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HESSI Solar Explorer Delayed In Wake Of Pegasus Failure

A new launch date for the HESSI mission, originally scheduled for June 7, will be announced once NASA and Orbital have completed the investigation.
Dulles - June 5, 2001
Orbital Sciences said Tuesday that the launch of its Pegasus XL rocket carrying NASA's High Energy Solar Spectroscopic (HESSI) satellite has been postponed.

Orbital is supporting a NASA-led investigation to determine if there may be any associated technical issues between the X-43A/Hyper-X launch failure at Edwards Air Force Base on Saturday, June 2, and the Pegasus XL vehicle awaiting launch at Cape Canaveral Air Force Base, Florida.

A new launch date for the HESSI mission, originally scheduled for June 7, will be announced once NASA and Orbital have completed the investigation.

The HESSI spacecraft will be used to study gigantic explosions in the atmosphere of the Sun with a unique kind of X-ray vision, producing the first high-fidelity color movies of solar flares in their highest energy emissions.

"The Sun has a trick that nobody totally understands," said Dr. Richard Fisher, Chief of the Laboratory for Astronomy and Solar Physics at NASA's Goddard Space Flight Center, Greenbelt, MD.

"It can take magnetic energy and turn it into a stunningly powerful blast of heat, light and radiation. NASA's High Energy Solar Spectroscopic Imager (HESSI) will finally unlock the secrets of the initiation and onset of flares."

Within the gigantic flare explosions, magnetic fields twist, snap and recombine, blasting particles to almost the speed of light, firing solar gas to tens of millions of degrees.

This action causes the solar atmosphere to sizzle with high-energy X-rays and gamma rays and accelerate proton and electron particles into the solar system.

Radiation and particles from solar flares sometimes affect orbiting spacecraft, interfering with communications and astronaut activities.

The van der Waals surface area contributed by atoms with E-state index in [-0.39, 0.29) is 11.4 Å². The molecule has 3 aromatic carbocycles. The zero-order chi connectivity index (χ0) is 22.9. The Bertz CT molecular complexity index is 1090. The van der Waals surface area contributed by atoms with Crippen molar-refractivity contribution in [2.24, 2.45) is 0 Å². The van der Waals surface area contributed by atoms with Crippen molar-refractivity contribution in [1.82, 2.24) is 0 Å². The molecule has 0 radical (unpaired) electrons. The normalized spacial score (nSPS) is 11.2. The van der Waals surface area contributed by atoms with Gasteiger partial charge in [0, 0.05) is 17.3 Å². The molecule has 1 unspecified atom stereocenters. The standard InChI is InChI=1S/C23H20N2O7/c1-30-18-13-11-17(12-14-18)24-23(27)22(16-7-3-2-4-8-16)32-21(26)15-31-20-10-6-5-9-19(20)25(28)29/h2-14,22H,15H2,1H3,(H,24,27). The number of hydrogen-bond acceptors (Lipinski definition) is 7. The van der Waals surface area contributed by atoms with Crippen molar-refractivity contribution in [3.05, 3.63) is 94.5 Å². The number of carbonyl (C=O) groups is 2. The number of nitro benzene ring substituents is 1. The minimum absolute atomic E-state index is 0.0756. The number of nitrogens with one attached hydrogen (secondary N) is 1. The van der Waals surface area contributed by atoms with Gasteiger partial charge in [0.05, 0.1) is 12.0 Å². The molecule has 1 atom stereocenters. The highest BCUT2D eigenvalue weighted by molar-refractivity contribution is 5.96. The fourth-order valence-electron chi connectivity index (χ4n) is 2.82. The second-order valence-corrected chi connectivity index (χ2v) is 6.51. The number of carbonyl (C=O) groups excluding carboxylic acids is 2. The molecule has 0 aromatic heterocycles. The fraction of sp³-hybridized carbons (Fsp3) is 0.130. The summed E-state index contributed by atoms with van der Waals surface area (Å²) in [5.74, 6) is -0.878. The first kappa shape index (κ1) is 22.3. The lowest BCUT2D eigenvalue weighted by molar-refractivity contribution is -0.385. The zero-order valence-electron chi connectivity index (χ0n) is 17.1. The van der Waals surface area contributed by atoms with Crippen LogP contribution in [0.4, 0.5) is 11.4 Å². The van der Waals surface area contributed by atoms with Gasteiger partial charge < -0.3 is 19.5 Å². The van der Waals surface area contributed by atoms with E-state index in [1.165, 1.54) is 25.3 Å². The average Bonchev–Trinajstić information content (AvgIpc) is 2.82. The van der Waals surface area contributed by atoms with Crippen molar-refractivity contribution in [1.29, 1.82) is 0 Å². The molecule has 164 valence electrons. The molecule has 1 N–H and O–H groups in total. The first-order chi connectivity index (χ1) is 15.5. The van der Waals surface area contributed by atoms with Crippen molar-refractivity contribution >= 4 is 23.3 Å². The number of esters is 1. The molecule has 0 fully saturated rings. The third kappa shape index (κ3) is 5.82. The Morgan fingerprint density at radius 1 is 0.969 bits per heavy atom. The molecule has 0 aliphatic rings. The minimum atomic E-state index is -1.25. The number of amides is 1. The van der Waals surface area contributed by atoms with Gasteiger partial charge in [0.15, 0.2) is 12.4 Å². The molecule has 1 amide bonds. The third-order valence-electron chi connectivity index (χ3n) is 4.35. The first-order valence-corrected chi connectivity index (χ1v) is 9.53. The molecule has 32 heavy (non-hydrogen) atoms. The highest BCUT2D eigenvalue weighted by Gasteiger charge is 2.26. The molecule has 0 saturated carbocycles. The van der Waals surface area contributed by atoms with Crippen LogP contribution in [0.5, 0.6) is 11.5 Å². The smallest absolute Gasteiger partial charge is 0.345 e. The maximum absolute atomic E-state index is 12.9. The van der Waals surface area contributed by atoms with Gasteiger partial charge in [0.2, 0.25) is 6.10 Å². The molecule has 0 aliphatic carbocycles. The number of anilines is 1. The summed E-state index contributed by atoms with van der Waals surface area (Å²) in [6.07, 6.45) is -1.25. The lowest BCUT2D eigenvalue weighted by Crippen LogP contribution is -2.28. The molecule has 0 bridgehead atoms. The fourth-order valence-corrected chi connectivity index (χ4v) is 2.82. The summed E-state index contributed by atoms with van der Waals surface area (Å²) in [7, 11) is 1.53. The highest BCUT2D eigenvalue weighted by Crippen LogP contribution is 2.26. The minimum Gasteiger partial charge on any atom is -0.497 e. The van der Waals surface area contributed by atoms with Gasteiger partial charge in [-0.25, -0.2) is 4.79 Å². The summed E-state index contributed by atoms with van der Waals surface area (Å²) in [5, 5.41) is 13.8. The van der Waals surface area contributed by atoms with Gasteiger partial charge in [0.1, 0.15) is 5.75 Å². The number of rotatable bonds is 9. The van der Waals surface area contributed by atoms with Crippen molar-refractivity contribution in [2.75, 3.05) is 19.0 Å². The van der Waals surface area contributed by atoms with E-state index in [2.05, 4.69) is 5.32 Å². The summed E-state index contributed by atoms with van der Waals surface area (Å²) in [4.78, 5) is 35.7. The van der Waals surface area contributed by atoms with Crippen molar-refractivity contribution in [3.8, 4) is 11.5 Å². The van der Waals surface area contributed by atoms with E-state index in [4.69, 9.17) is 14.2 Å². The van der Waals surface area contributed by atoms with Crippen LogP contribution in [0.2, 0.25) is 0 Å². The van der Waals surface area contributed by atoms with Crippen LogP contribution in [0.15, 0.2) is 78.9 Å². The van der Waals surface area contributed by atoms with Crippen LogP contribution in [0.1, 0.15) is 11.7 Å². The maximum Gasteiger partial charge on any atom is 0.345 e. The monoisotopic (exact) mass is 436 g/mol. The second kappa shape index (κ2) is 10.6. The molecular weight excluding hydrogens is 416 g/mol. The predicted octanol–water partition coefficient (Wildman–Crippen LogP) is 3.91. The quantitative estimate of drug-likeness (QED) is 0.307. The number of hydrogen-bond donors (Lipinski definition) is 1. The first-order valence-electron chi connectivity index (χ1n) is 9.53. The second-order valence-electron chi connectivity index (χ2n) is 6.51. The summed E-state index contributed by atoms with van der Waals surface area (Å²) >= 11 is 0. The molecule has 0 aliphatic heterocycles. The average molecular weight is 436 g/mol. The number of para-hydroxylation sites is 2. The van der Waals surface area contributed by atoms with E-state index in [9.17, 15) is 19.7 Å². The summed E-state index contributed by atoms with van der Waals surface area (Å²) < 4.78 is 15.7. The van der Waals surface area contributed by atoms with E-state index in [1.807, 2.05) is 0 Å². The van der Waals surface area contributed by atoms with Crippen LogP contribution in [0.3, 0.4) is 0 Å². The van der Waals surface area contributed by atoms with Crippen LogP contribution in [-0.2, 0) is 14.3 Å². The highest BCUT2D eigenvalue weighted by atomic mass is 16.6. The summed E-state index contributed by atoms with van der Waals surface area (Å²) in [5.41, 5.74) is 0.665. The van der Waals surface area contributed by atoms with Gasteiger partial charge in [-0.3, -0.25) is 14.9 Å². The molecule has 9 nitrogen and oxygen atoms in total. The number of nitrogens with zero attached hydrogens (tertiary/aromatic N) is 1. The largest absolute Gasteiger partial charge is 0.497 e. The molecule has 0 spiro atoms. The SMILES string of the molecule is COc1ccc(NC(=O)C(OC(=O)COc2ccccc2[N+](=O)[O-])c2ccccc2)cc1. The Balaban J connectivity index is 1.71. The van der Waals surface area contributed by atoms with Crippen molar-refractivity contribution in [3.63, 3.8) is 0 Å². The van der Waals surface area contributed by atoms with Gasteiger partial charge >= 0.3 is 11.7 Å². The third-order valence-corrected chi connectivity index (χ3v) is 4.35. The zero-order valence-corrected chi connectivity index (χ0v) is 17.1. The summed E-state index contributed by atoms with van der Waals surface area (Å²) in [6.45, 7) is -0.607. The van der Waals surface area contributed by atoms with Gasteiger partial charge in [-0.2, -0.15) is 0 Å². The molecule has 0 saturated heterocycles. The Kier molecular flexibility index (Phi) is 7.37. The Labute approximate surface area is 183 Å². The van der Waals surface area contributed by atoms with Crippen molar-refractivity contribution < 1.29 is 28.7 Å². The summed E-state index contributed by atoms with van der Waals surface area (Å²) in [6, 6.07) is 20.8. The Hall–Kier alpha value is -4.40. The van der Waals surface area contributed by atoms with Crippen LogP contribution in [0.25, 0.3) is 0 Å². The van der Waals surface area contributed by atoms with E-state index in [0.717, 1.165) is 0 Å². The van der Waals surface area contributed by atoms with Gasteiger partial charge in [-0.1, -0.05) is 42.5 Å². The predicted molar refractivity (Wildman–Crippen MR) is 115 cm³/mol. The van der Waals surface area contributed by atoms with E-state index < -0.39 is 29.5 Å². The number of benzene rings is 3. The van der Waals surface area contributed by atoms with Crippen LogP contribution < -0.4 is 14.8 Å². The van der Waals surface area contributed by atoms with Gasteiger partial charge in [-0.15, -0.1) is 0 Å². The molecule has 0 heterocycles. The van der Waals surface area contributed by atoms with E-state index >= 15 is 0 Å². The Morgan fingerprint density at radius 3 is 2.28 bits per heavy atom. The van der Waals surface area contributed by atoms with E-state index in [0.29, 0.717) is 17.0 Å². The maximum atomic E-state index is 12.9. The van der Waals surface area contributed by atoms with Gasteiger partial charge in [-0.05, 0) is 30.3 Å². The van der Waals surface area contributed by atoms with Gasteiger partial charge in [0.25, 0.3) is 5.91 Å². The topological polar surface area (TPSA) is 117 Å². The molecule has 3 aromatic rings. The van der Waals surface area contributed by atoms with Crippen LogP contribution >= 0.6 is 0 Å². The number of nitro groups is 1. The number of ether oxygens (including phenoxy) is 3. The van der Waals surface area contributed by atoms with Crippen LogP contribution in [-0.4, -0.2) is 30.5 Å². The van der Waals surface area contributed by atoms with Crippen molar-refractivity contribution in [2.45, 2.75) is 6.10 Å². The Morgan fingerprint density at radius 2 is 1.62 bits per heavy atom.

In order to understand what triggers a solar flare and how it explosively releases energy, scientists must identify the different kinds of particles being accelerated, locate the regions where the acceleration occurs and determine when the particles get accelerated.

The most direct tracer of these accelerated particles is the X-ray and gamma ray radiation that they produce as they travel through the solar atmosphere.

To understand the physical processes and conditions inside flares, HESSI will create images in gamma rays and the highest energy X-rays emitted by the flare. These images will be the first to simultaneously measure the location and energy content of radiation from the flare material.

This kind of data is expected to improve predictability of flare occurrence at the Sun and the subsequent consequences we experience here on Earth.

Using the Sun as a laboratory, where such high-energy events take place, will provide scientists insight into interpreting similar high-energy activity that originate elsewhere in the universe.

Because HESSI has the finest angular and spectral resolution of any hard X-ray or gamma ray instrument ever flown in space, it will enable researchers for the first time to look at the development of high-energy reactions in flares.

Powerful X-rays and gamma rays penetrate all materials, to some extent, and cannot be easily focused, so researchers are using another technique to form images. HESSI's sole instrument - an imaging spectrometer - will construct a flare image from patterns of light and shadows produced by high- energy radiation that passes through the telescope's grids while the spacecraft rotates.

Using this new method, HESSI is expected to gather data on thousands of flares during its two-to-three-year mission.

Working together with other solar spacecraft - Yohkoh, the Solar and Heliospheric Observatory (SOHO), Geostationary Operational Environmental Satellites (GOES) and the Transitional Regional and Coronal Explorer (TRACE) for flare radiation, and Wind, the Advanced Composition Explorer (ACE), Ulysses, and Voyager for particle detection � HESSI will provide vital insight into the impulsive energy release and particle acceleration processes at the Sun.

Related Links
HESSI at Goddard
HESSI at Berkeley
Orbital Sciences
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Pegasus Sends Gamma Ray Scope Soaring
Greenbelt - October 9, 2000
A new gamma ray burst mission, the High-Energy Transient Explorer (HETE-2), made its entrance into space Monday morning at 1:38 a.m. EDT from the Kwajalein Missile Range in the Marshall Islands. The launch was delayed 48 hours to repair a spacecraft ground support cable.

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